This is a series highlighting folks who identify as Radical Doulas. Are you interested in being part of the series? Go here to provide your responses to the profile questions and I’ll include you!
About Sarah: Hi! I’m Sarah Michelson, a St. Louis native with a rich history of fighting for reproductive justice, human rights, and labor rights. I live in South City. I enjoy attending concerts, creating herbal products, and studying birth.
I graduated from University of Missouri- St. Louis with a Bachelor of Interdisciplinary Studies with a minor in Political Science and Certificate of Women and Gender Studies. I am also a midwife. I graduated from Maternidad La Luz’s MEAC-accredited one year midwifery program in March of 2014. I am a member of Midwives Alliance of North America, Friends of Missouri Midwives, and the Missouri Midwives St. Louis study group.
You can contact me by e-mailing firstname.lastname@example.org or by checking out my website at www.breadandrosesmidwifery.com. Thank you!
What inspired you to become a doula?
I became a doula because I was drawn specifically to work with other queer and trans folks who are not getting the quality healthcare we deserve. I want to create a safer space for other marginalized folks while providing excellent, comfortable, and continuous care.
Why do you identify with the term radical doula?
Categories such as race, class and gender have material consequences in the world we live in, I want to help bridge healthcare gaps created by capitalism and socially constructed ideas about our bodies through challenging social norms in birthwork.
What is your doula philosophy and how does it fit into your broader political beliefs?
The phrase ‘bread and roses’ comes from a 1912 textile strike in which Rose Schneiderman said “The worker must have bread, but she must have roses, too.” This phrase has been used for over a century by feminists and activists, meaning that we want our sustenance but we also want beauty and we want both without compromise.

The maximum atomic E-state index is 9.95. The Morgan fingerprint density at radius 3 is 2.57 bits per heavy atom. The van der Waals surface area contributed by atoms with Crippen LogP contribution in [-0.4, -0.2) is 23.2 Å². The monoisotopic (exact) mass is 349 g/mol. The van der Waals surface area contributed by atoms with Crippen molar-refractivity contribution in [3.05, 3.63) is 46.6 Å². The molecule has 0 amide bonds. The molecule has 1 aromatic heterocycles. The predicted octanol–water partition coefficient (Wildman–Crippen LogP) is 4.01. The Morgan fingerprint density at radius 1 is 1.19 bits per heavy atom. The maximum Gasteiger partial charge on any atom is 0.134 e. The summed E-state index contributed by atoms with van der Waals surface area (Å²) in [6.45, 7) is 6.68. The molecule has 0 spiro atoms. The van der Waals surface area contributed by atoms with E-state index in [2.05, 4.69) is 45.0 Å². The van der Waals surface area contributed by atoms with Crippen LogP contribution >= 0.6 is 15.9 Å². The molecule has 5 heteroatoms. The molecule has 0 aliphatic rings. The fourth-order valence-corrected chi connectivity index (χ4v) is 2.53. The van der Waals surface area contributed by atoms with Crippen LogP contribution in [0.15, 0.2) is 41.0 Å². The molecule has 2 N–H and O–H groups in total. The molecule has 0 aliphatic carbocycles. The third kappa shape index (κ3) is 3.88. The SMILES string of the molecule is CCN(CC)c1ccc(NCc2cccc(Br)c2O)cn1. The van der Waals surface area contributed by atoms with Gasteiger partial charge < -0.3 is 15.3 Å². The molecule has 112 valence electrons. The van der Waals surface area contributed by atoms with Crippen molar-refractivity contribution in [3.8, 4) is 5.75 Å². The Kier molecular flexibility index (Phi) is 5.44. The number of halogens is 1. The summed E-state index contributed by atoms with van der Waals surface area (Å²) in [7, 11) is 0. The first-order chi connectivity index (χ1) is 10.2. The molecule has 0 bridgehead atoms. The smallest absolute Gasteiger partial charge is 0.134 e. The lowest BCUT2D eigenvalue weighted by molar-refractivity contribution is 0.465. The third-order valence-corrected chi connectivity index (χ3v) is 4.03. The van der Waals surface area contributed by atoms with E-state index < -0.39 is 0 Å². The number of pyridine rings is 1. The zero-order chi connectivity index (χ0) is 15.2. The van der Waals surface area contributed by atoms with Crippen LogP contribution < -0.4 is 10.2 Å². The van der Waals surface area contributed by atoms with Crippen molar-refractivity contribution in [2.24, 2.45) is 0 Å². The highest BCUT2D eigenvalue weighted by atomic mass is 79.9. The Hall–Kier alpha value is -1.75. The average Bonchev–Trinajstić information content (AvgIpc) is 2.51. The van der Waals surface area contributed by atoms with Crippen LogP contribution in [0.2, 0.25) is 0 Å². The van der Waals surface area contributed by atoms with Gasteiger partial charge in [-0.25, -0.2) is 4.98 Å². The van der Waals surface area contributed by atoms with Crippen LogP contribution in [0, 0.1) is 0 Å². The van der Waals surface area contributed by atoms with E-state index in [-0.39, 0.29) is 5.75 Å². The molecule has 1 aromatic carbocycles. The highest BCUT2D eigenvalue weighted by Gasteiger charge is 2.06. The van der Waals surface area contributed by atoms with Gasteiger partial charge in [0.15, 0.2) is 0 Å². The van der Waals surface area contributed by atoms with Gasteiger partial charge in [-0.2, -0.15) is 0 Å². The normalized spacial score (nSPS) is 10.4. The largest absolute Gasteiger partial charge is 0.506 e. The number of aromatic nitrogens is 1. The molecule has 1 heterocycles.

Birthwork is the fight for autonomy over normal life processes, specifically during the childbearing years. The universal midwifery tradition is to build practices based on reciprocity, continuity of care, consent, and support. As both a doula and a midwife, I work to maintain natural life cycles through community-based knowledge and love. Birthworkers labor for access to safer options and better outcomes with self determination over our own bodies and communities. We take a holistic view of family through a social context, and work to create open and dynamic spaces and roles for ourselves and each other. This must include continuing education, expertise in counseling, and playing supportive roles during normal, healthy, and safe childbirth experiences.
This is the struggle of birthwork.
“Yes, it is bread we fight for, but we fight for roses too.”
What is your favorite thing about being a doula?
One of the best parts of being a doula is the special moment that sometimes happens after a parent has had their baby, and they are holding the baby and everything else melts away for them. This welcoming of new life is so beautiful and touching, and a breathtaking experience to be able to watch.
If you could change one thing about the experience of pregnancy and birth, what would it be?
The first step I would take to create safer and healthier experiences of pregnancy and birth would be to start universal comprehensive sexuality education programs that are inclusive of the LGBTQQIIAA spectrum, that focus specifically on sex positivity and healthy relationships, and that lead to more open gender roles, especially during the childbearing years.